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GP Week : Issue 146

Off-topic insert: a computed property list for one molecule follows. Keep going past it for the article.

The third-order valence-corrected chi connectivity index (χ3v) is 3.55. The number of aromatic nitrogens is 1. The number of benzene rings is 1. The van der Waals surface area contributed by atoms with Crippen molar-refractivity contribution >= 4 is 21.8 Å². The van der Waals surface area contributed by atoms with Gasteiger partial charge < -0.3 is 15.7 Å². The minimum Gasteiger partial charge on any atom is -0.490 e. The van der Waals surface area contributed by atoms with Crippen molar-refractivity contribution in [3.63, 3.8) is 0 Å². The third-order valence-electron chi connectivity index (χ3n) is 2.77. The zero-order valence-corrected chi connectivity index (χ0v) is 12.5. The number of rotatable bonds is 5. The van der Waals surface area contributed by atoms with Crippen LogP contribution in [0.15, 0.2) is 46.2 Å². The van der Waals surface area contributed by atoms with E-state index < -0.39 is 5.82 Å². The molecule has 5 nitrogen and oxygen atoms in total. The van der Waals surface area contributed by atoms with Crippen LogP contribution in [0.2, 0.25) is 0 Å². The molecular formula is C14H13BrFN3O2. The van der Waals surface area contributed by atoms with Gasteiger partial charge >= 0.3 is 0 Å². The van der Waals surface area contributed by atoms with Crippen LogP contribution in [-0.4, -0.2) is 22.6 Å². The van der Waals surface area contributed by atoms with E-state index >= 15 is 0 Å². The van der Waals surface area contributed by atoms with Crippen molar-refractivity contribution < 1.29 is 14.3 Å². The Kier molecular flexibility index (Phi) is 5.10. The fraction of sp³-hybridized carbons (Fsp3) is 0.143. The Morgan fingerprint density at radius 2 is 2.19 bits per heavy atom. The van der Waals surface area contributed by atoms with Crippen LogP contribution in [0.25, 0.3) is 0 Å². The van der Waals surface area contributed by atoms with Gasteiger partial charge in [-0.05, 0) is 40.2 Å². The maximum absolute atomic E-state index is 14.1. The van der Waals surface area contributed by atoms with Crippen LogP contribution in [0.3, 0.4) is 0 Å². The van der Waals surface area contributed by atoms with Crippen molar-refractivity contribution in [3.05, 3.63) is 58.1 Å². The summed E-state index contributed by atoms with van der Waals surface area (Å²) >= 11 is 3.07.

Fernando, in the distance, flicked out and filtered into the exit road.... Perez stopped a lap later, on lap 15. Fernando Alonso P1. Perez re-joined in second place. Lewis was third. Surely it couldn’t – wouldn’t – last? Surely Lewis, relishing the conditions, and fired-up by the pit stop debacle, would slice his way through to win? Surely the F2012 would savage its tyres and be beaten even by the Sauber? If you were lucky enough to see this race you were now lucky enough to witness some of the best driving you’ll see probably in a decade – to see Fernando, concentration intense, making a difficult car look like a dream. From the outside, from afar, the red car appeared more or less as if on rails. In the cockpit, you can be sure, Fernando’s footwork was a blur of subtle movement, matched only by the rapid inputs of wrists and hands. Not only did he maintain his lead: he began to pull away from both Sergio and Lewis. And Lewis, for his part, began to lose ground to Perez. And so it went on. The groove became drier. The worry about another stop became ever-greater. There was talk about more rain appearing in the area of Turn 6. Fernando began to feel the grip leaving his inters. A lead that had grown to around seven seconds quickly began to shrink to four and then to three. If the rain was going to come it needed to come now... It stayed away – but in so doing it opened the door to a different kind of motor race; for, in the still exhausting ambients, the track quickly dried enough for slicks. Fernando stopped on lap 40 (for used options), by which time Sergio was filling his mirrors. It would all come down to pit stops and then to speed-on- slicks. Lewis, in third place, was still an astonishing 14 seconds in arrears. Sergio stayed out for one lap more, gaining time. Fernando’s out-lap was a 2min 8.355. Sergio’s, two minutes later, for new primes, was 2min 8.281sec. It couldn’t be closer.... Fernando, though, found Timo Glock on his out-lap! It took him a lap to clear the Marussia driver – but Sergio, too, hit traffic. As they began lap 45, with 11 to go, Sergio was four seconds behind the Ferrari and catching him fast. Everywhere. On fast corners and slow. This wasn’t about the difference in compound. This was about the Sauber already being a great race car and the Ferrari still a difficult one. Fernando’s response? Head down. No mistakes. DRS or not, first he has to pass me... It seemed inevitable. Sergio tucked the Sauber right up behind the Ferrari’s rear wing and knew – knew – that all he had to do was run into the DRS detection zone and then flick down Fernando on pit straight, in full view of the teams and the grandstands. He could touch it. Taste it. And he had six laps or so in which to do it. Somehow, though, Fernando – and other great drivers like him – project an aura. The Sergio Perezes, still in the embryonic stages of their careers, know they are passing Alonso and not just some other driver. And if they know that it is for the win, the aura grows. For more of Windsor on F1 watch The Flying Lap live every week on http://smibs.tv THE AQUAPLANING WAS BAD; THE EXIT KERBS WERE TREACHEROUS; AND THE SPRAY SAT IN THE AIR LIKE A WINTER’S FOG. " F1 >>> MALAYSIA 24 GPWEEK.com // PARTNERS: